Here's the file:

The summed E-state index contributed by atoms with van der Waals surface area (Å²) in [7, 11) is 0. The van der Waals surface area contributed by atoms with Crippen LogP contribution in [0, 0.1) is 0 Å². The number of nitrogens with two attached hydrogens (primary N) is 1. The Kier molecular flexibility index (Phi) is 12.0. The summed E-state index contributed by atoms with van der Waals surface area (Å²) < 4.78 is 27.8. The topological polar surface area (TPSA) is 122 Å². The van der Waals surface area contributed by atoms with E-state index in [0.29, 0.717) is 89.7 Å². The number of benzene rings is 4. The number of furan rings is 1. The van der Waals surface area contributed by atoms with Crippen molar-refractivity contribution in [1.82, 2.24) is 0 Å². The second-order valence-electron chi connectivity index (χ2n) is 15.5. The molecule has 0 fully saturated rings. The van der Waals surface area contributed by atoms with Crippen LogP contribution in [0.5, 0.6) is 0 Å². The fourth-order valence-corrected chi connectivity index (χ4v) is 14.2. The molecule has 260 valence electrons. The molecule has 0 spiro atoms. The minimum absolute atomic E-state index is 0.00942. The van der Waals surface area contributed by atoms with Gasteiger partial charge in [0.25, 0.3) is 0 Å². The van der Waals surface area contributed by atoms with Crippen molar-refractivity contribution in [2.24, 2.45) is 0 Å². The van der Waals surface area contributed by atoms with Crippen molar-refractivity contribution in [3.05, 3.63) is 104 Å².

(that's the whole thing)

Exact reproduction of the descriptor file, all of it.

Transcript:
The summed E-state index contributed by atoms with van der Waals surface area (Å²) in [7, 11) is 0. The van der Waals surface area contributed by atoms with Crippen LogP contribution in [0, 0.1) is 0 Å². The number of nitrogens with two attached hydrogens (primary N) is 1. The Kier molecular flexibility index (Phi) is 12.0. The summed E-state index contributed by atoms with van der Waals surface area (Å²) < 4.78 is 27.8. The topological polar surface area (TPSA) is 122 Å². The van der Waals surface area contributed by atoms with E-state index in [0.29, 0.717) is 89.7 Å². The number of benzene rings is 4. The number of furan rings is 1. The van der Waals surface area contributed by atoms with Crippen molar-refractivity contribution in [1.82, 2.24) is 0 Å². The second-order valence-electron chi connectivity index (χ2n) is 15.5. The molecule has 0 fully saturated rings. The van der Waals surface area contributed by atoms with Crippen LogP contribution in [0.5, 0.6) is 0 Å². The fourth-order valence-corrected chi connectivity index (χ4v) is 14.2. The molecule has 260 valence electrons. The molecule has 0 spiro atoms. The minimum absolute atomic E-state index is 0.00942. The van der Waals surface area contributed by atoms with Gasteiger partial charge in [0.25, 0.3) is 0 Å². The van der Waals surface area contributed by atoms with Crippen molar-refractivity contribution in [2.24, 2.45) is 0 Å². The van der Waals surface area contributed by atoms with Crippen molar-refractivity contribution in [3.05, 3.63) is 104 Å².